Feature: Serial on Cereal Pt. 2


In part two of our feature on the history of cereal, we take a look at the Post cereal empire and how it went on to be one of America’s wealthiest companies. If you missed the first instalment go here for part 1.

Australia’s own Sanitarium

As a sort of homage to the Kellogg’s brothers, Australia’s iconic brand Sanitarium, famous for its flagship product Weet-Bix, has ties back to Battle Creek, Michigan.

In 1897, a baker at the Battle Creek Sanitarium named Edward Halsey was convinced by a friend to immigrate to Australia. He did so, and in November that year opened a small bakery in Melbourne where he produced granola (a mix of wheats, oats, maize and rye) and Granose (an early version of Weet-Bix). Halsey and his team would travel door to door selling the cereals as a replacement for the fatty breakfasts that were being consumed at the time.
In 1900, he travelled to New Zealand to sell granola, which became New Zealand’s first breakfast cereal.

Similar to the Battle Creek establishment, Australia’s Sanitarium is wholly owned by the Seventh Day Adventist Church, even to this day. Being owned by a religious organisation means Sanitarium in Australia and New Zealand are tax exempt, a status that has been challenged a number of times by its competitors in the market as they believe it is an unfair advantage. 

Post Kellogg’s

In 1895, C.W Post created Postum, a sort of cereal beverage that was branded as an alternative to coffee. Postum, made from wheat bran, wheat, maltodextrin and molasses, enjoyed popularity during World War II due to an increased shortage of coffee.

Early cereal
I collector

Post’s first attempt at cereal was Grape Nuts. Developed in 1897, it was made from wheat and barley and later whole wheat to boost nutrition. Despite the name, the cereal contains neither grapes nor nuts. It is believed that Post named it that due to the grape-like aroma that arose from production and the sucrose that formed during the baking process which he called ‘grape-sugar’. The ‘nuts’ came from the crunch one gets when eating the cereal. Many years later employees for Post Cereals claimed that the finished product’s resemblance to grape seeds were reason for the name.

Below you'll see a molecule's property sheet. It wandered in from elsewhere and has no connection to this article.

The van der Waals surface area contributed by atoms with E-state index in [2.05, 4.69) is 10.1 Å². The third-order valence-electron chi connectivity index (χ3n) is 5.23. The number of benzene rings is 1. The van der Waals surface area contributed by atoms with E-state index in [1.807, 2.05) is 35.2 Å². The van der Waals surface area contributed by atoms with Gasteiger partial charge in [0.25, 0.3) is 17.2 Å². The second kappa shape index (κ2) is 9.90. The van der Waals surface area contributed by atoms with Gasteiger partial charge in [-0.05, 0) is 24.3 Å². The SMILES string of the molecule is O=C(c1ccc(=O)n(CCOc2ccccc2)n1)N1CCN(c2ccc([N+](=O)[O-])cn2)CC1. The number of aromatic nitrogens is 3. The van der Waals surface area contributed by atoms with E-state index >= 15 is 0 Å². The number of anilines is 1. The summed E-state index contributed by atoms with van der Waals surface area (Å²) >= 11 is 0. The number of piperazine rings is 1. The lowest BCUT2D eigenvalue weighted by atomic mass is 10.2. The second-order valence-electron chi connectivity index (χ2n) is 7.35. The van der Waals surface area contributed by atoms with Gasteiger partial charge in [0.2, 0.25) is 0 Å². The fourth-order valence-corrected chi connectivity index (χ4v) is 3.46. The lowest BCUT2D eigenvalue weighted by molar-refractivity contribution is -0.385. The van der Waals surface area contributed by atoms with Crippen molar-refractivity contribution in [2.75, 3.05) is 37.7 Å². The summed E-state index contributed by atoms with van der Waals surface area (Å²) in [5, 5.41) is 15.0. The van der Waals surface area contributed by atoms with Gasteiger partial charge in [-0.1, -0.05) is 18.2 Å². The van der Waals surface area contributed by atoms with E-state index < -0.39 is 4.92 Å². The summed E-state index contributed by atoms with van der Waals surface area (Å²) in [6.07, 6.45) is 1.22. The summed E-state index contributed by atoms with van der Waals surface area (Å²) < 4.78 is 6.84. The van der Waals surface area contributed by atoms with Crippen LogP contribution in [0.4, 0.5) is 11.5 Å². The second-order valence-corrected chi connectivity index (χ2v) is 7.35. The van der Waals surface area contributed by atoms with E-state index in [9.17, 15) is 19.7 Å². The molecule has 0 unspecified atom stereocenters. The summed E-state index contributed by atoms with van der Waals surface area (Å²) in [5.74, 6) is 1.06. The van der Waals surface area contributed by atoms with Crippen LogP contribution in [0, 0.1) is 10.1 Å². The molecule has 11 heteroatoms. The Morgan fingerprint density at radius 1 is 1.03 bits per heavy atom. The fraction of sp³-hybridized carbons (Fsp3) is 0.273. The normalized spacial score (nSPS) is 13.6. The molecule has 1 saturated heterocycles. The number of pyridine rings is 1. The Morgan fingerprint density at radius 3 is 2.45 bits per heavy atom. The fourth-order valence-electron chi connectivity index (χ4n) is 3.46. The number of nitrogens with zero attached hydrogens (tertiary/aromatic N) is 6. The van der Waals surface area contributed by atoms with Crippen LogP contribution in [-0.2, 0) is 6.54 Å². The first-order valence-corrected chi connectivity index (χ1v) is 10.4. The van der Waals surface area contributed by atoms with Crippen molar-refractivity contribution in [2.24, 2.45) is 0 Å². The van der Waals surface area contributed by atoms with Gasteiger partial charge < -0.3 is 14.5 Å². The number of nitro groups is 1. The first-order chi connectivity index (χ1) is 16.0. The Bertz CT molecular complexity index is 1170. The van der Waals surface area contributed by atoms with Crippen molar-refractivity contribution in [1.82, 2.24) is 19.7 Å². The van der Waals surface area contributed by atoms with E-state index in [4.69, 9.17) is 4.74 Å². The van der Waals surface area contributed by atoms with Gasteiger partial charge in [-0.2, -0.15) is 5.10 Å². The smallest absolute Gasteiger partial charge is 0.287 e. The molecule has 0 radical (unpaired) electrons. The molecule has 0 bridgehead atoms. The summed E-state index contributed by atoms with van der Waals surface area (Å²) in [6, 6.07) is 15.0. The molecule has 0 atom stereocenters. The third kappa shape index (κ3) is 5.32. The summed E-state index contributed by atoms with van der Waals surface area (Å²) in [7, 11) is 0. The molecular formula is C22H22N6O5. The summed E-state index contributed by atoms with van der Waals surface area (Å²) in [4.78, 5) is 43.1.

Grape nut Cereal

Due to the cereals resistance to spoilage it became a popular energy food for explorers in the ‘20’s and ‘30’s. Later, Grape Nuts became a standard ration in the ‘jungle packs’ used by soldiers leading up to World War II.

Post followed the success of Grape Nuts with a corn flake cereal he called Elijah’s Manna, later renamed Post’s Toasties in 1908. The public resisted the biblical reference, while Great Britain refused to register the name as a trade mark altogether, hence the name change to Post’s Toasties.

Despite the bizarre product names, C.W Post was an innovative business man setting the benchmark for marketing and advertising campaigns in the cereal industry. Post’s marketing tactics included extensive advertising, coupons, free samples, product demonstrations, plant tours and recipe booklets – these methods are now considered industry standard.

Within ten years of its incorporation the then named Postum Cereal Company had more than $10 million dollars in capital, outlaying amounts for advertising campaigns that were considered extraordinary for the time.   Post’s employees were the highest paid workers in the industry, with the conditions at the Post factory considered exemplary. A makeshift town sprang up around the Post factory to which Post sold homes to his employees at amicable rates.

In early 1914, C.W Post’s health began to fail. He was rushed to Rochester, Minnesota via a specially designated non-stop train service. He was successfully treated for acute appendicitis and was later cleared to return home to Santa Barbara, California. Later that year Post was found dead from a self-inflicted gunshot wound. The suicide was the apparent result of a bout of depression that came about from his failing health. His amassed fortune was passed on to his only daughter, Marjorie Merriweather Post.

After the death of its founder, Postum Cereals Company expanded rapidly. Starting in 1925 over a period of four years they had acquired over a dozen major businesses, notable ones include: Jell-O, Baker’s chocolate and Maxwell House coffee. Postum Cereals Company increased its product range to over sixty different products which ultimately brought about a name change of General Foods Corporation in 1929.

Post cereal

In 1985, General Foods Corporation was acquired by tobacco powerhouse Phillip Morris, who then in 1989 merged General Foods with Kraft Foods. The acquisition is an ironic move when considering C.W Post’s opposition to tobacco and alcohol, one of the reasons why he stayed at the Battle Creek Sanitarium in the first place.

Finally in 2007, Kraft announced that it would return Post Cereals back to their roots by creating a spin-off company called Post Food, LLC